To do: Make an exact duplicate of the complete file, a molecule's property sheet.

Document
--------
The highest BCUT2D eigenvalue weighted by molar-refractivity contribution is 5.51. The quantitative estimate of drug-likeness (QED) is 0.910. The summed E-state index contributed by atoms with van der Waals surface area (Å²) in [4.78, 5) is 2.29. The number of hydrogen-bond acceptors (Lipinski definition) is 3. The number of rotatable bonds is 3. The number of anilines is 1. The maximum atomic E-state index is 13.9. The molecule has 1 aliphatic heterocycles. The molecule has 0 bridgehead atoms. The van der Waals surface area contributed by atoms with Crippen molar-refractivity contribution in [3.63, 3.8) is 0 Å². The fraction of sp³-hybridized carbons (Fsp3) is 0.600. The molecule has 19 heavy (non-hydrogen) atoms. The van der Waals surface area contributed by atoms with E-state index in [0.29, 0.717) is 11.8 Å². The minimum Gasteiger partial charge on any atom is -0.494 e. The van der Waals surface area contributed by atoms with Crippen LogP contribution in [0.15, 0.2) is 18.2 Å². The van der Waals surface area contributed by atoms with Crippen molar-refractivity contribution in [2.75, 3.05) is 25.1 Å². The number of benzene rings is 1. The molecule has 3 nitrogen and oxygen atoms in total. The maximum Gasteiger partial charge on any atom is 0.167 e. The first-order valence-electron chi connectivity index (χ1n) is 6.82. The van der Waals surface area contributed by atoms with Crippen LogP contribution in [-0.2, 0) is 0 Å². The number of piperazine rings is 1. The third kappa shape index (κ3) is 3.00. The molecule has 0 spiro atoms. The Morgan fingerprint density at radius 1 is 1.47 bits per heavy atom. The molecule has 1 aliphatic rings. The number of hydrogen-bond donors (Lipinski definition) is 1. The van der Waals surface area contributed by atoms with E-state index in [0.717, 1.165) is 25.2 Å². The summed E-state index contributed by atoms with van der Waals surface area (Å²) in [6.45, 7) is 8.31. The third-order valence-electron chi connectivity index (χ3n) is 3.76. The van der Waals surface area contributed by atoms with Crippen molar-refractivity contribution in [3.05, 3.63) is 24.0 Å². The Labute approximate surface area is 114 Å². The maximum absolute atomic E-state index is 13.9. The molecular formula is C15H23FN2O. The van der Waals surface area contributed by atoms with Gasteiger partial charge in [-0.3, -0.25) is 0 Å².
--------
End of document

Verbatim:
The highest BCUT2D eigenvalue weighted by molar-refractivity contribution is 5.51. The quantitative estimate of drug-likeness (QED) is 0.910. The summed E-state index contributed by atoms with van der Waals surface area (Å²) in [4.78, 5) is 2.29. The number of hydrogen-bond acceptors (Lipinski definition) is 3. The number of rotatable bonds is 3. The number of anilines is 1. The maximum atomic E-state index is 13.9. The molecule has 1 aliphatic heterocycles. The molecule has 0 bridgehead atoms. The van der Waals surface area contributed by atoms with Crippen molar-refractivity contribution in [3.63, 3.8) is 0 Å². The fraction of sp³-hybridized carbons (Fsp3) is 0.600. The molecule has 19 heavy (non-hydrogen) atoms. The van der Waals surface area contributed by atoms with E-state index in [0.29, 0.717) is 11.8 Å². The minimum Gasteiger partial charge on any atom is -0.494 e. The van der Waals surface area contributed by atoms with Crippen LogP contribution in [0.15, 0.2) is 18.2 Å². The van der Waals surface area contributed by atoms with Crippen molar-refractivity contribution in [2.75, 3.05) is 25.1 Å². The number of benzene rings is 1. The molecule has 3 nitrogen and oxygen atoms in total. The maximum Gasteiger partial charge on any atom is 0.167 e. The first-order valence-electron chi connectivity index (χ1n) is 6.82. The van der Waals surface area contributed by atoms with Crippen LogP contribution in [-0.2, 0) is 0 Å². The number of piperazine rings is 1. The third kappa shape index (κ3) is 3.00. The molecule has 0 spiro atoms. The Morgan fingerprint density at radius 1 is 1.47 bits per heavy atom. The molecule has 1 aliphatic rings. The number of hydrogen-bond donors (Lipinski definition) is 1. The van der Waals surface area contributed by atoms with E-state index in [0.717, 1.165) is 25.2 Å². The summed E-state index contributed by atoms with van der Waals surface area (Å²) in [6.45, 7) is 8.31. The third-order valence-electron chi connectivity index (χ3n) is 3.76. The van der Waals surface area contributed by atoms with Crippen molar-refractivity contribution in [3.05, 3.63) is 24.0 Å². The Labute approximate surface area is 114 Å². The maximum absolute atomic E-state index is 13.9. The molecular formula is C15H23FN2O. The van der Waals surface area contributed by atoms with Gasteiger partial charge in [-0.3, -0.25) is 0 Å².